In the lab, they snuff out cancer cells. Will it work in people, too?
Most of us have heard about antioxidants, which scientists think neutralize free radicals, the natural byproducts of mitochondria burning energy for the cell. Free radicals may damage DNA and initiate tumors.
“Ellagic acid is one of the most potent antioxidants,” Larcom says. “Raspberries have the highest concentration of anything except walnuts. So that’s how we chose raspberries.”
“I tried to talk him into doing chocolate,” Tate says, laughing. “It’s a food. It’s an antioxidant.”
She spends most of her days in a small ten-by-twelve lab, working under a tissue-culture hood that resembles an oversize stainless-steel stove hood. It’s a tight fit. But today she’s come up to the office, another tight fit, which she shares with a bulky confocal microscope, shrouded now in a green dustcover. She uses the microscope to create three-dimensional images of cells.
Lyn Larcom, who began his career in biophysics, retired, but came back to work in Clemson’s healthcare genetics doctoral program. In his narrow, Spartan office, he speaks quietly but intensely. “We showed, for example, that raspberries will kill cancer cells in culture,” he says.
One of Larcom’s graduate students, Jason M. God, compared the effectiveness of vitamin C to raspberry juice when it came to killing cancer cells. He used pH to adjust for level concentrations and treated various cancer cells with both of them. It turned out that the raspberry extract was considerably more effective than the standard antioxidant, vitamin C. The key factor may be how raspberry extract interacts with a specific compound.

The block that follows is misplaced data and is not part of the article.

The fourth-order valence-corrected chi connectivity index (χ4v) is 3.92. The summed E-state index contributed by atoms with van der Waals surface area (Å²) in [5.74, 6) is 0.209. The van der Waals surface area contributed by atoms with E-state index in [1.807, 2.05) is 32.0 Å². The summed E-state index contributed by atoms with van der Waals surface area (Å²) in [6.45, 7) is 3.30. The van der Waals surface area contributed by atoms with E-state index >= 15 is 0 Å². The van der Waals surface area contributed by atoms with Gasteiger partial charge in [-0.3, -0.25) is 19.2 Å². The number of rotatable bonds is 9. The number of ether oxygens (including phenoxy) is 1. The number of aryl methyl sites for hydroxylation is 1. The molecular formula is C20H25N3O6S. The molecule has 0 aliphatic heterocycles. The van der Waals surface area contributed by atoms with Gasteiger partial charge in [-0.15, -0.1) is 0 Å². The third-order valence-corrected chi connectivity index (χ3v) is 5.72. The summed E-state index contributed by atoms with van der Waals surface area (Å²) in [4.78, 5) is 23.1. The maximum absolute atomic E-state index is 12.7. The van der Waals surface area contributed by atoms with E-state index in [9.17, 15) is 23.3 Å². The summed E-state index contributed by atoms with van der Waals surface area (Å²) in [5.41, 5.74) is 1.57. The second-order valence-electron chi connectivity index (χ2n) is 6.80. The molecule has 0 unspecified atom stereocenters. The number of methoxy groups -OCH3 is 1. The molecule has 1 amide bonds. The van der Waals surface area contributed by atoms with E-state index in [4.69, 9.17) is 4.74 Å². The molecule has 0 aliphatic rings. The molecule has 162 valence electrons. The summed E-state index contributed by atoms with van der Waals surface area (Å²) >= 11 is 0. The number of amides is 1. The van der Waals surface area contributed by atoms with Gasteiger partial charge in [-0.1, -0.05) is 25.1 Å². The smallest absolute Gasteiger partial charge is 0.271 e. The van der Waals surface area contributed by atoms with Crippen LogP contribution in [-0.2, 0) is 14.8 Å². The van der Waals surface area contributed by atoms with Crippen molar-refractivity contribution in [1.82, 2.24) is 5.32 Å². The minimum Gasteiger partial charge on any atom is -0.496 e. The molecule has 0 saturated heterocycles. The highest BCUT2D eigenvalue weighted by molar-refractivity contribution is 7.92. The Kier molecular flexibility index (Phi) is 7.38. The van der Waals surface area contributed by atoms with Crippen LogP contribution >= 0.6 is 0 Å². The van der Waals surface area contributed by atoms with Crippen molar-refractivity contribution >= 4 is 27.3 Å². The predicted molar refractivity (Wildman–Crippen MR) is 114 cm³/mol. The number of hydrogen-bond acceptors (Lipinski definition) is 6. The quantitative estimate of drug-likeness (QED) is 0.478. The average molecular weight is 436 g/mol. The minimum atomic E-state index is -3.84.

“We don’t know why the extract inactivates the matrix metalloproteinases,” Larcom says.
Tumors secrete matrix metalloproteinases, which “chew up the proteins” around the tumor so that it has room to expand, Larcom explains. The study indicated that the raspberry extract may inactivate the matrix metalloproteinases and prevent the migration of the tumor into the blood and lymph system.
Larcom wants to know how this mechanism works. “It’s kind of a hard job because cells are so complicated,” he says. “There’s so much going on in there, to dissect it, to figure out what enzyme is involved. That takes a while.” It’s also tricky to keep the cells alive, he adds. “They’re very delicate. It’s not like growing bacteria.”
One cell at a time
Back in her office, Tate spins in her chair to face her computer, grabs her mouse, and pulls up images of cells from the website where she orders them—cancer cells with particular receptors that can be labeled for the flow cytometer and the confocal microscope. The photographs range from intensely colored cancer specimens with bright blue nuclei to lacy, fluorescent green, cancerous neural cells.
Tate maintains the cells in a medium of water, minerals, and vitamins, adding serum to her cultures—fetal bovine serum, calf serum, or horse serum. The serum has growth factors and sometimes hormones, to mimic the environment in an animal. For analysis, she suspends the cells in a simple solution and places them in a flow cytometer, where they pass through a small capillary one cell at a time. The flow cytometer’s lasers activate labels on the cell and the cell fluoresces. That shows the cell type and what it does. Tate holds up a printout of results from the flow cytometer. They resemble scatterplots.